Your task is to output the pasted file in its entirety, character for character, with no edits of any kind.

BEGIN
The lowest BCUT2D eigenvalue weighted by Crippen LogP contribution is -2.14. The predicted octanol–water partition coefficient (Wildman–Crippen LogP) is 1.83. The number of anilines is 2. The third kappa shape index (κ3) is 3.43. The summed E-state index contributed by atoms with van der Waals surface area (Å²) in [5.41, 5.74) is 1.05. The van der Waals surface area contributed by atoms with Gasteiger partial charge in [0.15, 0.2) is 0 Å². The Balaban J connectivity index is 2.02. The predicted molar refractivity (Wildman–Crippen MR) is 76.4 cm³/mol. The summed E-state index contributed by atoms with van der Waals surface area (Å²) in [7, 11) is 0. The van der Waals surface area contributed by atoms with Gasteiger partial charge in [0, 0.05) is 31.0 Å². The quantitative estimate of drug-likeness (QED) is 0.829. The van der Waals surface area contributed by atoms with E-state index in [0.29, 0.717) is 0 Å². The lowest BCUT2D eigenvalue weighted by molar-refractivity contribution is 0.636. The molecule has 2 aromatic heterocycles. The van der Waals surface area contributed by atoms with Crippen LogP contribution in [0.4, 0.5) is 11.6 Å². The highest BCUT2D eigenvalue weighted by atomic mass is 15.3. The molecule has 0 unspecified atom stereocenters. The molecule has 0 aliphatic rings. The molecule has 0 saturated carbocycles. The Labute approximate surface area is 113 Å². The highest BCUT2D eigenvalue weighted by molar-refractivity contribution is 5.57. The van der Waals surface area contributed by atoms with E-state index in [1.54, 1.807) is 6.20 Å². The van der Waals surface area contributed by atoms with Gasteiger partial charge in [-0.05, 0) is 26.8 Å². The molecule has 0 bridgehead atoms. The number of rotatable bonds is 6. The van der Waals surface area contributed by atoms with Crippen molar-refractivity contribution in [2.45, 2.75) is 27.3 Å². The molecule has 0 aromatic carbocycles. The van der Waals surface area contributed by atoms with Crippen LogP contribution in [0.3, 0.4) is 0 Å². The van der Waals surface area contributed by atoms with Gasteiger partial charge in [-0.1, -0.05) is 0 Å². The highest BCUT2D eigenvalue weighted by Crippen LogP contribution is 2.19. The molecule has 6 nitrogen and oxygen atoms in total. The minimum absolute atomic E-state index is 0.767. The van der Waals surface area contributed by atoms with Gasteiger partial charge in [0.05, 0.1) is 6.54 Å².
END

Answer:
The lowest BCUT2D eigenvalue weighted by Crippen LogP contribution is -2.14. The predicted octanol–water partition coefficient (Wildman–Crippen LogP) is 1.83. The number of anilines is 2. The third kappa shape index (κ3) is 3.43. The summed E-state index contributed by atoms with van der Waals surface area (Å²) in [5.41, 5.74) is 1.05. The van der Waals surface area contributed by atoms with Gasteiger partial charge in [0.15, 0.2) is 0 Å². The Balaban J connectivity index is 2.02. The predicted molar refractivity (Wildman–Crippen MR) is 76.4 cm³/mol. The summed E-state index contributed by atoms with van der Waals surface area (Å²) in [7, 11) is 0. The van der Waals surface area contributed by atoms with Gasteiger partial charge in [0, 0.05) is 31.0 Å². The quantitative estimate of drug-likeness (QED) is 0.829. The van der Waals surface area contributed by atoms with E-state index in [0.29, 0.717) is 0 Å². The lowest BCUT2D eigenvalue weighted by molar-refractivity contribution is 0.636. The molecule has 2 aromatic heterocycles. The van der Waals surface area contributed by atoms with Crippen LogP contribution in [0.4, 0.5) is 11.6 Å². The highest BCUT2D eigenvalue weighted by atomic mass is 15.3. The molecule has 0 unspecified atom stereocenters. The molecule has 0 aliphatic rings. The molecule has 0 saturated carbocycles. The Labute approximate surface area is 113 Å². The highest BCUT2D eigenvalue weighted by molar-refractivity contribution is 5.57. The van der Waals surface area contributed by atoms with E-state index in [1.54, 1.807) is 6.20 Å². The van der Waals surface area contributed by atoms with Gasteiger partial charge in [-0.05, 0) is 26.8 Å². The molecule has 0 bridgehead atoms. The number of rotatable bonds is 6. The van der Waals surface area contributed by atoms with Crippen molar-refractivity contribution in [2.45, 2.75) is 27.3 Å². The molecule has 0 aromatic carbocycles. The van der Waals surface area contributed by atoms with Crippen LogP contribution in [0.3, 0.4) is 0 Å². The van der Waals surface area contributed by atoms with Gasteiger partial charge in [-0.1, -0.05) is 0 Å². The highest BCUT2D eigenvalue weighted by Crippen LogP contribution is 2.19. The molecule has 6 nitrogen and oxygen atoms in total. The minimum absolute atomic E-state index is 0.767. The van der Waals surface area contributed by atoms with Gasteiger partial charge in [0.05, 0.1) is 6.54 Å².